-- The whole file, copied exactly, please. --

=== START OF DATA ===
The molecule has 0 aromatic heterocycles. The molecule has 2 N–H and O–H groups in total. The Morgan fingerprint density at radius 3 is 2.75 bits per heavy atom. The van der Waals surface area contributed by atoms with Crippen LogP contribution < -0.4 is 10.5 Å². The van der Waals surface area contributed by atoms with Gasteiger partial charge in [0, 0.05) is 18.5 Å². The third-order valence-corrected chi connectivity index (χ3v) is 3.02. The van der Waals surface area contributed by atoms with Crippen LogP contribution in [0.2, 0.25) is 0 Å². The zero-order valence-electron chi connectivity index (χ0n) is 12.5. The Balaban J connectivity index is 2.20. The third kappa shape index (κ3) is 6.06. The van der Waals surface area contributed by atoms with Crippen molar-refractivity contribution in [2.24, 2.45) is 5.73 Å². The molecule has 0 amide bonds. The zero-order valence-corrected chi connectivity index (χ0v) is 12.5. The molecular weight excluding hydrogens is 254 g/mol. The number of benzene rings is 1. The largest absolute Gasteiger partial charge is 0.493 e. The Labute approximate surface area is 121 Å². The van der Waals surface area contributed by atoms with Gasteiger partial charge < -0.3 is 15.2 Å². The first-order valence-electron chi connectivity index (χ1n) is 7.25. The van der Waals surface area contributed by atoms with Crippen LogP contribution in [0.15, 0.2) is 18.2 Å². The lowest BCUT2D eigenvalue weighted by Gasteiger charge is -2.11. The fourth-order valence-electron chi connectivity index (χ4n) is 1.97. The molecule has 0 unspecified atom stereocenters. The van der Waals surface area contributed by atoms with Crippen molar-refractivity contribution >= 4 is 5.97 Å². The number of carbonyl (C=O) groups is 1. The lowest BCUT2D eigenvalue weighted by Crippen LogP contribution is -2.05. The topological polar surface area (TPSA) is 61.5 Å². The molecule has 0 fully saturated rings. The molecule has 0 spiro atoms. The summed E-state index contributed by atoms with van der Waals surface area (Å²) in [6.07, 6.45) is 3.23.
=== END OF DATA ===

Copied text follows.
The molecule has 0 aromatic heterocycles. The molecule has 2 N–H and O–H groups in total. The Morgan fingerprint density at radius 3 is 2.75 bits per heavy atom. The van der Waals surface area contributed by atoms with Crippen LogP contribution < -0.4 is 10.5 Å². The van der Waals surface area contributed by atoms with Gasteiger partial charge in [0, 0.05) is 18.5 Å². The third-order valence-corrected chi connectivity index (χ3v) is 3.02. The van der Waals surface area contributed by atoms with Crippen LogP contribution in [0.2, 0.25) is 0 Å². The zero-order valence-electron chi connectivity index (χ0n) is 12.5. The Balaban J connectivity index is 2.20. The third kappa shape index (κ3) is 6.06. The van der Waals surface area contributed by atoms with Crippen molar-refractivity contribution in [2.24, 2.45) is 5.73 Å². The molecule has 0 amide bonds. The zero-order valence-corrected chi connectivity index (χ0v) is 12.5. The molecular weight excluding hydrogens is 254 g/mol. The number of benzene rings is 1. The largest absolute Gasteiger partial charge is 0.493 e. The Labute approximate surface area is 121 Å². The van der Waals surface area contributed by atoms with Gasteiger partial charge < -0.3 is 15.2 Å². The first-order valence-electron chi connectivity index (χ1n) is 7.25. The van der Waals surface area contributed by atoms with Crippen LogP contribution in [0.15, 0.2) is 18.2 Å². The lowest BCUT2D eigenvalue weighted by Gasteiger charge is -2.11. The fourth-order valence-electron chi connectivity index (χ4n) is 1.97. The molecule has 0 unspecified atom stereocenters. The van der Waals surface area contributed by atoms with Crippen molar-refractivity contribution >= 4 is 5.97 Å². The number of carbonyl (C=O) groups is 1. The lowest BCUT2D eigenvalue weighted by Crippen LogP contribution is -2.05. The topological polar surface area (TPSA) is 61.5 Å². The molecule has 0 fully saturated rings. The molecule has 0 spiro atoms. The summed E-state index contributed by atoms with van der Waals surface area (Å²) in [6.07, 6.45) is 3.23.